Rand Pushes Past 14 to Dollar as Turkey Woes Weigh on Currency
(Bloomberg) -- South Africa’s rand weakened beyond 14 against the U.S. dollar for the first time since a credit downgrade in November as Turkey’s economic crisis sent investors fleeing from emerging-market assets.
The rand extended its drop after U.S. President Donald Trump announced higher tariffs on Turkish steel and aluminum imports. The move came on the heels of an address by Turkish President Recep Tayyip Erdogan that failed to reassure global markets.
“The rand has been caught up in the maelstrom,” said Per Hammarlund, chief emerging-market strategist at SEB SE in Stockholm.
The rand’s slump on Friday took it to levels last seen during the final months of Jacob Zuma’s presidency, when the nation’s rating was cut by S&P Global Ratings. The currency initially surged after the election of his rival, Cyril Ramaphosa, who won over investors with pledges to weed out corruption and reinvigorate the economy.
“This time around, the rand is particularly vulnerable because of the Ramaphosa euphoria,” said Hammarlund, who predicted the currency will hit 14.50 in the short term.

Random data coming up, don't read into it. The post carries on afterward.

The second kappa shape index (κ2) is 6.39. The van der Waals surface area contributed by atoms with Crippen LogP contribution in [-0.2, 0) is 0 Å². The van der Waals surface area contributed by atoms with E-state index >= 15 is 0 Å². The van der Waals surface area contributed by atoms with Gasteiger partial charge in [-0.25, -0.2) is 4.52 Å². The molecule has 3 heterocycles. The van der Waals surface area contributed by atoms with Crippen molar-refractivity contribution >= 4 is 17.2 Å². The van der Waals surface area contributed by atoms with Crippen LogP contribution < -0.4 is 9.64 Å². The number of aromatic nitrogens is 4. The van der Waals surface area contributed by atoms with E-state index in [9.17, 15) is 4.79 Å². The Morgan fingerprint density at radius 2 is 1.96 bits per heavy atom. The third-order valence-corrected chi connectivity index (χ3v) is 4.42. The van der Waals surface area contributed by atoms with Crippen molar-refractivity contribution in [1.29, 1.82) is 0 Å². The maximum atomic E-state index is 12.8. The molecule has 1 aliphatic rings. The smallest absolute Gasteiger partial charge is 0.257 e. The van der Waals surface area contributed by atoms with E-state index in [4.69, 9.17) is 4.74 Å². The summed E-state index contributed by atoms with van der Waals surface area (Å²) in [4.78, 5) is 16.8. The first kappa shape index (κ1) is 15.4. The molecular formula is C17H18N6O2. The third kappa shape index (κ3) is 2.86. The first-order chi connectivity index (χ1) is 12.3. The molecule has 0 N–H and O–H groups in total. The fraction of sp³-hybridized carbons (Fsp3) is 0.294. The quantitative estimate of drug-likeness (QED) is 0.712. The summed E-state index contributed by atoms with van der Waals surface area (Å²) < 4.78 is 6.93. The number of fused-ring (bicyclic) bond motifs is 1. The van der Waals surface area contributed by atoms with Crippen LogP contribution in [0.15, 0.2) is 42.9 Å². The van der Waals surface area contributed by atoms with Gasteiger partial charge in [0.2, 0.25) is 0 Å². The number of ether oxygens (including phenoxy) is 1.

Investors are turning against emerging markets as the rising prospect of a prolonged trade war compounds a backdrop characterized by a more hawkish Federal Reserve and European Central Bank. In South Africa, uncertainty about the ruling party’s policies on land and mining has also contributed to the currency’s 12 percent drop so far this year.
The rand was at 14.0714 per U.S. dollar by 4:09 p.m. in Johannesburg, the weakest on a closing basis since Nov. 24, when S&P lowered South Africa’s local-currency rating one step to a notch below investment grade. The yield on government rand-bonds due December 2026 rose 19 basis points to 8.87 percent.
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